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What is the best way to denote tangent and other trigonometric functions: tg or tan, ctg or cot. What notation is commonly used and standardized?

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    $\begingroup$ FWIW: I'd not say $\tan$ and $\cot$ are "best", but they are the notation that more people understand than $\mathrm{tg}$ and $\mathrm{ctg}$. So, if you're writing for a wide audience, you might consider using the more popular ones. $\endgroup$ – J. M. is a poor mathematician Aug 7 '12 at 11:57
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In current US textbooks, $\tan$ and $\cot$ are commonly used and standardized. Also: $\sin, \cos, \sec, \csc$. In other countries, and in the 19th century, you will find others.

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Some people are familiar with tg and some people are familiar with tan.So, for wide use just define the notation.It solve your's problem I think.

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Standard

ISO 80000-2 Quantities and units — Part 2: Mathematical signs and symbols to be used in the natural sciences and technology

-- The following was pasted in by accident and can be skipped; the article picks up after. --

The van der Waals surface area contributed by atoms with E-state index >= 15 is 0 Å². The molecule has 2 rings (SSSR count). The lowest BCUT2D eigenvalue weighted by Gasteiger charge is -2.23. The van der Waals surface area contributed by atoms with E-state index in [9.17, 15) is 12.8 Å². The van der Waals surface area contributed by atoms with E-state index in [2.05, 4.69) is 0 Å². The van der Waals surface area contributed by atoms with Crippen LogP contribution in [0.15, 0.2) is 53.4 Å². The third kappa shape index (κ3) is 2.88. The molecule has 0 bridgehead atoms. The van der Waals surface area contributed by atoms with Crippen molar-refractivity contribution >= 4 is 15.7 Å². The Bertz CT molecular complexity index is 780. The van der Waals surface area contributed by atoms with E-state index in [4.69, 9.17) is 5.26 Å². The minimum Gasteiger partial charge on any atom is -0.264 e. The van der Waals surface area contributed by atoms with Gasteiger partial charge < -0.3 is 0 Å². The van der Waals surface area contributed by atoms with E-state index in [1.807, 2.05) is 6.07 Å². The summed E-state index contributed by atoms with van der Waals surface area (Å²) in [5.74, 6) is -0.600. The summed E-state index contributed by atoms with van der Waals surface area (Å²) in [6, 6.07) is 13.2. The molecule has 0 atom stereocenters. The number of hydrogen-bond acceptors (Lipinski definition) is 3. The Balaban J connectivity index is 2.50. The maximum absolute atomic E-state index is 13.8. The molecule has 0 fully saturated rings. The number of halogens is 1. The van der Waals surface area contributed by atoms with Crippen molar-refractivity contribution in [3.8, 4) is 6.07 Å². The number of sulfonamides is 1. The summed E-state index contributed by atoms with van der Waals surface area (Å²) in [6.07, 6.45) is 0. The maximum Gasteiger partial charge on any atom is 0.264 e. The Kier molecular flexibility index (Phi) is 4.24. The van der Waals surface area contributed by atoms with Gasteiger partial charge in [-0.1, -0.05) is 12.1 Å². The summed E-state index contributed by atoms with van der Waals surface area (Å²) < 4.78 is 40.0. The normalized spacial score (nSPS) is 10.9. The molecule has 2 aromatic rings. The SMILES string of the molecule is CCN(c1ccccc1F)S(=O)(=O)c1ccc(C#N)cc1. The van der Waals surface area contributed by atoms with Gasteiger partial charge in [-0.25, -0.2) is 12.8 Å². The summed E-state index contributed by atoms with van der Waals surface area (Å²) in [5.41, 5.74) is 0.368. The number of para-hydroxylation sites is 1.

is perfectly clear: the right symbols are $\tan x$ (item 2-13.4) and $\cot x$ (item 2-13.5).

To cite the standard: "$\text{tg } x$, $\text{ctg } x$ should not be used."

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  • $\begingroup$ +1. Do you have a source for the ISO passages? The only thing I can find on ISO.org is an unhelpful preview and a link to purchase the document; perhaps I didn't look hard enough. The Wikipedia "ISO 80000-2" entry only makes passing reference to "sin" and "tanh" (and "arcsin" and "artanh"). (Interestingly, the entry reports that "$\sin^{-1}$" and "$\tanh^{-1}$" aren't included in the standard. I'm not sure what to think about that.) $\endgroup$ – Blue Feb 1 at 21:12
  • $\begingroup$ @Blue I have access to these standards. They are rather expensive, so their publisher is doing everything it can to disable free access. If you have a specific question I can look into standard for you. $\endgroup$ – Pygmalion Feb 1 at 21:31

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